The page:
Fortune Teller.

Bern's Prose.

Fortune Teller.


Dartford Park in the early summer months. I wandered around looking for anything unusual A tent with coloured Lettering promised me that Madame Bunyonhead would tell me my fortune. All of this for just two shillings. I have never had my fortune told before this day and thought that it was cheap, just two shillings to be told what would happen in my life. I entered the tent a red haired woman smiled at me and asked tp see my money. Taking the loose coins from my pocket, I held them in my hand so that the woman could take her two shillings. From under the table she took a glass ball, this ball she covered with a black cloth. Then it was my turn. I was told to gently place my two hands palms down on top of the covered ball.

I felta slight shock running up my arms you will cross water many times in your life. The shock became more intense. Be aware of men with strange head dress. These men will try and hurt you. You are very lucky no harm will come to you. This two shillings is the smartest thing that you have ever done in your long life. Oh! Yes you will be an old man before you must knock on Heavens Door.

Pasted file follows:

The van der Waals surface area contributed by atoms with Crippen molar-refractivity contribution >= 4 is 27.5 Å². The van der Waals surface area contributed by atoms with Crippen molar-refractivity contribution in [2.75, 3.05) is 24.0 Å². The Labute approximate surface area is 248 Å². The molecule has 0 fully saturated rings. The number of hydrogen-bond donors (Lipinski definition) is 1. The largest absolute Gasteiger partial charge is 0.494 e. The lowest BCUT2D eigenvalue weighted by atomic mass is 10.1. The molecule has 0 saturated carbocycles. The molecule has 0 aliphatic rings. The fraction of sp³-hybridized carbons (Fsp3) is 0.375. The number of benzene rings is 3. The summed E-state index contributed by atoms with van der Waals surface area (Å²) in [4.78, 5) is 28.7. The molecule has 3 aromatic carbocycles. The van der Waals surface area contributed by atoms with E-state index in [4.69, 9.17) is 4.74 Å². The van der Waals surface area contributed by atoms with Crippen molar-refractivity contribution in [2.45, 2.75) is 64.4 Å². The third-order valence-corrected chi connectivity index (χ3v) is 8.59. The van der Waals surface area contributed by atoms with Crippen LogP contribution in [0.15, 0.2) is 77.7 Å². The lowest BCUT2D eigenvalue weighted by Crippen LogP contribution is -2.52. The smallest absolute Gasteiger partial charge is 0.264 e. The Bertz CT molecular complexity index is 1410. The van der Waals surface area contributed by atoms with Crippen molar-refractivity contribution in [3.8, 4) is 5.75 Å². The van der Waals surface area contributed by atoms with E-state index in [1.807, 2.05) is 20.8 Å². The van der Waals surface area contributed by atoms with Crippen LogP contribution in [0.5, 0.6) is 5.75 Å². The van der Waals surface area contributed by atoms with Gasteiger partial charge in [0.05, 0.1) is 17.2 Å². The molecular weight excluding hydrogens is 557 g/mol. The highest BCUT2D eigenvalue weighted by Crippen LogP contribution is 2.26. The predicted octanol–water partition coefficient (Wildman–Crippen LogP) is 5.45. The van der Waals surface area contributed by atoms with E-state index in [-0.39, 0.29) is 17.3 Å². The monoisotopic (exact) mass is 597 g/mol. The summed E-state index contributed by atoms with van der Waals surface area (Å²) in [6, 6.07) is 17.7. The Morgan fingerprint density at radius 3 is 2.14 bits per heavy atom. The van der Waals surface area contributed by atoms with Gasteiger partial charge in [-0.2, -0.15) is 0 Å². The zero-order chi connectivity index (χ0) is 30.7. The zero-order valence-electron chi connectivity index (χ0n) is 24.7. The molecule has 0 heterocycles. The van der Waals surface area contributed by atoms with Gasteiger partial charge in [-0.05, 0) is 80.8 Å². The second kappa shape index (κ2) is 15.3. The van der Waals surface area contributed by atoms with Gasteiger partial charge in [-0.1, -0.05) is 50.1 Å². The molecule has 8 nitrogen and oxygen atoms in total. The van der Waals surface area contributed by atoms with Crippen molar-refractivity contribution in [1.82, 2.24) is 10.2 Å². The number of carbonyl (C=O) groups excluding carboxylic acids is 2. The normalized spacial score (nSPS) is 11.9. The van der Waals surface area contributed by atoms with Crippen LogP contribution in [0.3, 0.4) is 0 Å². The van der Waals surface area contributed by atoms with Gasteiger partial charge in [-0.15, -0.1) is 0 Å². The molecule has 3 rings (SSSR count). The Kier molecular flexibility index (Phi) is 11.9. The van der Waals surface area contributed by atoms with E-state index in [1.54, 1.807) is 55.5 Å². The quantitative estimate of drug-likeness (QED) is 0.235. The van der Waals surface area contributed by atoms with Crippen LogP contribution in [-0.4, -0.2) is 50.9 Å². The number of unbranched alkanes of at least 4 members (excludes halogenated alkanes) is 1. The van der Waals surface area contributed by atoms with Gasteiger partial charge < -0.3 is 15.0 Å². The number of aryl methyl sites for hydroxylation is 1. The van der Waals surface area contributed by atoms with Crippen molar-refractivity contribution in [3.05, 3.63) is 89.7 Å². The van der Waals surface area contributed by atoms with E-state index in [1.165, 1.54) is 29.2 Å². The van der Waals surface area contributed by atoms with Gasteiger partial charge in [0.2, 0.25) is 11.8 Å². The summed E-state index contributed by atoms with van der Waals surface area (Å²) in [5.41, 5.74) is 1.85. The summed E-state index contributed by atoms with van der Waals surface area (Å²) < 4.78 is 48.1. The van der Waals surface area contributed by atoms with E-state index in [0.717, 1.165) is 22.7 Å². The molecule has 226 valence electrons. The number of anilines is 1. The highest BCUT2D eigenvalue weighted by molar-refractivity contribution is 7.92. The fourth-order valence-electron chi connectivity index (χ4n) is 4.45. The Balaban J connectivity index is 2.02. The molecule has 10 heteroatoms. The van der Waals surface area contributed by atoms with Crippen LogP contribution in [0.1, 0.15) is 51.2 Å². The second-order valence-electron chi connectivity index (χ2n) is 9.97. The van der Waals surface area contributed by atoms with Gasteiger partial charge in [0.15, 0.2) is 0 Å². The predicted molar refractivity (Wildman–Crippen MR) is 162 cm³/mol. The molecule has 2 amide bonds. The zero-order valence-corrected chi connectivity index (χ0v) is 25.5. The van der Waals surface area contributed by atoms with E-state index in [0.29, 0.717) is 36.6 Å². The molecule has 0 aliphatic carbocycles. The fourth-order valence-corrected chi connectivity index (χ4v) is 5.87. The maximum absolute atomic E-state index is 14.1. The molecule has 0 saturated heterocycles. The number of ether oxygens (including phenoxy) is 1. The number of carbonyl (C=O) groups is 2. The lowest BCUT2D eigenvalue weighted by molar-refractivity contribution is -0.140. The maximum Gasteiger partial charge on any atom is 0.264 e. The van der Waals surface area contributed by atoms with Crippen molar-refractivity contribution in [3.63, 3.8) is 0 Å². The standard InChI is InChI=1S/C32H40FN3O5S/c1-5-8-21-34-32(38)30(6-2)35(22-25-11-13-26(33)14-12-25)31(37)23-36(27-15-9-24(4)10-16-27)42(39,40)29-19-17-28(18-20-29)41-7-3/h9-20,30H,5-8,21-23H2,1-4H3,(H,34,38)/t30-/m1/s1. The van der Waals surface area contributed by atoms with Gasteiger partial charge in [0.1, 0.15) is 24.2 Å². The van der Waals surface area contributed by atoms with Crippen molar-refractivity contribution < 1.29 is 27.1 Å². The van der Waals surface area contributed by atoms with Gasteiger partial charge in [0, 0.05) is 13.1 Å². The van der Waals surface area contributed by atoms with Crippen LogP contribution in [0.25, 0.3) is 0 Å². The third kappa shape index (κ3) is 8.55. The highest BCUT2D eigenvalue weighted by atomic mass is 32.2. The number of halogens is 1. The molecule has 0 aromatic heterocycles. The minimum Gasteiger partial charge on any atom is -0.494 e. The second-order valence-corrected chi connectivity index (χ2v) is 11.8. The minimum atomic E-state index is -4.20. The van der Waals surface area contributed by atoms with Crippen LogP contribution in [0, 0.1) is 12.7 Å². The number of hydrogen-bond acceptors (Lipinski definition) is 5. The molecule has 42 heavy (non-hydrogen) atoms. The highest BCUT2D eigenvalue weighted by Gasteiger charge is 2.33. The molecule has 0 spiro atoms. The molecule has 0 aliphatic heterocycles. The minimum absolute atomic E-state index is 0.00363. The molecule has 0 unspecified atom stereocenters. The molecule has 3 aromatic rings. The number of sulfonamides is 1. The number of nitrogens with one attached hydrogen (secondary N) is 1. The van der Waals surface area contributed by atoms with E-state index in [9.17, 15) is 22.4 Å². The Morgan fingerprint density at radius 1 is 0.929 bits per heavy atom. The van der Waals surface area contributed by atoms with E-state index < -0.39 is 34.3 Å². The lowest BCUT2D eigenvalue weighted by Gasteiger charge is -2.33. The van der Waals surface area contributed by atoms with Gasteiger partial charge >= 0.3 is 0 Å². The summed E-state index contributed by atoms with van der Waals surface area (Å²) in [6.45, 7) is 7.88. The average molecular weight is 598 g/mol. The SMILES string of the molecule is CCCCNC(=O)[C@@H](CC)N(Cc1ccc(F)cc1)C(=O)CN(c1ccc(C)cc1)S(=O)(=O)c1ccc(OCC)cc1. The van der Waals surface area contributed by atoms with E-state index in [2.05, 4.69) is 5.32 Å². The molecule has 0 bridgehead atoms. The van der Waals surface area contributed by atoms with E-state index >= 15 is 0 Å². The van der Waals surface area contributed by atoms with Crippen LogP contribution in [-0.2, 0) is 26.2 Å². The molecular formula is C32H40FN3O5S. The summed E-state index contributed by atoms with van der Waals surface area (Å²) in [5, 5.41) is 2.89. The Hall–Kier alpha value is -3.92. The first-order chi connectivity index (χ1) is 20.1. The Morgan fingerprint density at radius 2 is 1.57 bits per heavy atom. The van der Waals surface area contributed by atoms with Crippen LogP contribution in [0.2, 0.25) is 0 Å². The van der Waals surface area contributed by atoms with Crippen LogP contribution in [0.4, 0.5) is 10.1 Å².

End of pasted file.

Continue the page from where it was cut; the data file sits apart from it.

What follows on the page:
Later I met a mate of mine it seems that he too had gone into the Fortune tellers Tent. We compared our stories about our future. He too will go many times over water. He too must be careful when dealing with men wearing strange head dress. I turned out that this woman was a confidence trickster. She told all that went in to her tent the same story. Madame Bunyonhead was later arrested by the Police. I was told to be in court and was asked what I had paid for my fortune to be told. Looking all forlorn in the prisoners dock I felt very sorry for the woman. I was again called on to give evidence. I told the Magistrate that I felt that the woman had done me no harm. I was the fool that walked into her tent I freely gave her the two shillings there was no threats and my being told to be aware that men with a strange headdress would be dangerous to me. It was a warning that I would be aware of all of the time I was abroad. Madame Bunyonhead was set free and warned not to come back to Dartford this was her last warning. Y mate and I were heroes for a while and we never did see the woman again. Both of us have crossed water many times so it was not all nonsense that she told us for our two shillings.

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